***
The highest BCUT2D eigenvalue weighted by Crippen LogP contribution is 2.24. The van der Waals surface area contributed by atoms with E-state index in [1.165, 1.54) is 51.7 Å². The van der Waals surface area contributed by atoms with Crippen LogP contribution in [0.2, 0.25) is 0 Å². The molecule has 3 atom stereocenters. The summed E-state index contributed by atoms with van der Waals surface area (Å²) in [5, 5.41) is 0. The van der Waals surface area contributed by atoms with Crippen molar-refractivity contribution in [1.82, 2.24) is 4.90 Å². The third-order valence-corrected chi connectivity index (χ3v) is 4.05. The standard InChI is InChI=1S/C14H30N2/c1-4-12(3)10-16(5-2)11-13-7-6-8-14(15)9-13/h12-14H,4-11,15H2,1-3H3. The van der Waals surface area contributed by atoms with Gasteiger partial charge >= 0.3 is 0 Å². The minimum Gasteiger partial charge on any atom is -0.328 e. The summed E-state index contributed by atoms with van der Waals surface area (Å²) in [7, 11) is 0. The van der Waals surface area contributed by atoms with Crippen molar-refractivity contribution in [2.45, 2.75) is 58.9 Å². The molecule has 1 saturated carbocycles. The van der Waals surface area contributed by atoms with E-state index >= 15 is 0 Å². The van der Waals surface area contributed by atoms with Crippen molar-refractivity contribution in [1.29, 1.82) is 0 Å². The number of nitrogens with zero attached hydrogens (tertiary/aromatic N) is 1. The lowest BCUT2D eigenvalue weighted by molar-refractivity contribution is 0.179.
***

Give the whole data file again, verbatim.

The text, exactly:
The highest BCUT2D eigenvalue weighted by Crippen LogP contribution is 2.24. The van der Waals surface area contributed by atoms with E-state index in [1.165, 1.54) is 51.7 Å². The van der Waals surface area contributed by atoms with Crippen LogP contribution in [0.2, 0.25) is 0 Å². The molecule has 3 atom stereocenters. The summed E-state index contributed by atoms with van der Waals surface area (Å²) in [5, 5.41) is 0. The van der Waals surface area contributed by atoms with Crippen molar-refractivity contribution in [1.82, 2.24) is 4.90 Å². The third-order valence-corrected chi connectivity index (χ3v) is 4.05. The standard InChI is InChI=1S/C14H30N2/c1-4-12(3)10-16(5-2)11-13-7-6-8-14(15)9-13/h12-14H,4-11,15H2,1-3H3. The van der Waals surface area contributed by atoms with Gasteiger partial charge >= 0.3 is 0 Å². The minimum Gasteiger partial charge on any atom is -0.328 e. The summed E-state index contributed by atoms with van der Waals surface area (Å²) in [7, 11) is 0. The van der Waals surface area contributed by atoms with Crippen molar-refractivity contribution in [2.45, 2.75) is 58.9 Å². The molecule has 1 saturated carbocycles. The van der Waals surface area contributed by atoms with E-state index >= 15 is 0 Å². The van der Waals surface area contributed by atoms with Crippen molar-refractivity contribution in [1.29, 1.82) is 0 Å². The number of nitrogens with zero attached hydrogens (tertiary/aromatic N) is 1. The lowest BCUT2D eigenvalue weighted by molar-refractivity contribution is 0.179.